Lymph Node Lesions



Pathological examination of involved tissue occupies an extremely important place in establishing the diagnosis of IgG4-related disease (IgG4-RD). However, the histological picture in IgG4-RD can vary significantly from organ to organ in this disease even while adhering to basic tenets. Consequently, the pathological diagnosis of this condition is often challenging even in the setting of adequate tissue specimens. This is particularly true with regard to the assessment of lymph nodes in patients who may have IgG4-RD. The diagnosis of IgG4-related lymphadenopathy is complicated owing to a great histological diversity. At least five histological subtypes have already been identified. Lymph node biopsies are often performed because of suspicion that the lymphadenopathy might reflect a malignant lymphoma or other lymphoproliferative disorder.

In general, if the IgG4+/IgG+ plasma cell ratio is ≥40 %, the possibility of IgG4-RD is high, but cases of patients with diagnosis other than IgG4-RD who fulfill this criterion are well described in the literature. In practice, patients with hyper-interleukin (IL)-6 syndromes such as multicentric Castleman’s disease, rheumatoid arthritis, and other immune-mediated conditions frequently show lymph node involvement and often fulfill the diagnostic criteria for IgG4-RD. For this reason, it is important that the diagnosis of IgG4-RD relies not only on the pathological findings, but be the result of a careful clinicopathologic collaboration that considers the overall clinical context and appropriate serologic (in particular, serum IL-6, C-reactive protein, IgG4 concentration) and radiologic data as well.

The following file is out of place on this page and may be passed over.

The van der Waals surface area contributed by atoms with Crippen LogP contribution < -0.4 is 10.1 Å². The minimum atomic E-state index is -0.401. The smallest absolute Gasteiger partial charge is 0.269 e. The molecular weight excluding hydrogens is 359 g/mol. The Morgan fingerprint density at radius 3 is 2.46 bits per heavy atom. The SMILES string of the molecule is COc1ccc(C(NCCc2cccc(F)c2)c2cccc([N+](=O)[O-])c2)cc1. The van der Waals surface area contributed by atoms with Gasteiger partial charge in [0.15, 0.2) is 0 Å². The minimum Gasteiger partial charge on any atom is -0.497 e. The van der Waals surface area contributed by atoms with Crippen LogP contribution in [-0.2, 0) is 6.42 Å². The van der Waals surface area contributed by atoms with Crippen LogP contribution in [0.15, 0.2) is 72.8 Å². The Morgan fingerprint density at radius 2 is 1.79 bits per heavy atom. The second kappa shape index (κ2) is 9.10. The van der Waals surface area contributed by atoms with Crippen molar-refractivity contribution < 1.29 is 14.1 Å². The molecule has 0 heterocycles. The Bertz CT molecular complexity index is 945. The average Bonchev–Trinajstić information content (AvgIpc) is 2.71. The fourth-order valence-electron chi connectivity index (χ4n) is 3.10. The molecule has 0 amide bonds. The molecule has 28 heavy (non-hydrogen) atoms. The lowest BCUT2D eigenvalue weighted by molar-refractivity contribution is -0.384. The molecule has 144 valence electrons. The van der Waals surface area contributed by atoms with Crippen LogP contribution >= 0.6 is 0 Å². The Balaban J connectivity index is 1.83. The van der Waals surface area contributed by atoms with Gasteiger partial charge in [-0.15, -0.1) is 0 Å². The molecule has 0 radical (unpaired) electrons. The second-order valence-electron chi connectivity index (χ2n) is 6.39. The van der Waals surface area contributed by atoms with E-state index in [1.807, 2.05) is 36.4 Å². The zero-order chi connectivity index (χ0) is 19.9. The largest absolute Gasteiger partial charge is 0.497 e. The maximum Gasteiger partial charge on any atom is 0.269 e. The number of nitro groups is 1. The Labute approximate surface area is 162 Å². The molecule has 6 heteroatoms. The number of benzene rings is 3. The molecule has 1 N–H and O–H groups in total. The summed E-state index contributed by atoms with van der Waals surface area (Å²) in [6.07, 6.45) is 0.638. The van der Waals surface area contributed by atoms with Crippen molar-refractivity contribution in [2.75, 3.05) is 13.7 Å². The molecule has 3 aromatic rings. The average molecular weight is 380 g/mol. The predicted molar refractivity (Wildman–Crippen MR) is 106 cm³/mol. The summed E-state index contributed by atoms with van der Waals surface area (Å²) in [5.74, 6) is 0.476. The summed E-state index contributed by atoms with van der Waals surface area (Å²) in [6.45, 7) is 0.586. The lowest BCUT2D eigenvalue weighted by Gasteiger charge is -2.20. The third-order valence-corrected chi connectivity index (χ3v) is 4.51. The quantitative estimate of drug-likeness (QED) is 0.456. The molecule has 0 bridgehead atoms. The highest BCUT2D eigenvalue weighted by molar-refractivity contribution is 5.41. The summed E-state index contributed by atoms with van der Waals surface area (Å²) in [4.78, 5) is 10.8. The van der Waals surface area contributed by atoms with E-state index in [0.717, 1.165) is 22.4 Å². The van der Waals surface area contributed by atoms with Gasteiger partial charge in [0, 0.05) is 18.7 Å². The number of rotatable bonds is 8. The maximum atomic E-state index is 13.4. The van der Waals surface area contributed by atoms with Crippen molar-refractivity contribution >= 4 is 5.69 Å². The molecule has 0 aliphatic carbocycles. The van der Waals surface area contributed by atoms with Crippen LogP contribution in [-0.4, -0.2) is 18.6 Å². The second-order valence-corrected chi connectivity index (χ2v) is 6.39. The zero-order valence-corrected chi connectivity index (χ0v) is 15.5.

Germinal Center Plasma Cell Infiltration Elevated Serum IgG4 Mature Plasma Cell Infiltrate Plasma Cell 
These keywords were added by machine and not by the authors. This process is experimental and the keywords may be updated as the learning algorithm improves.


  1. 1.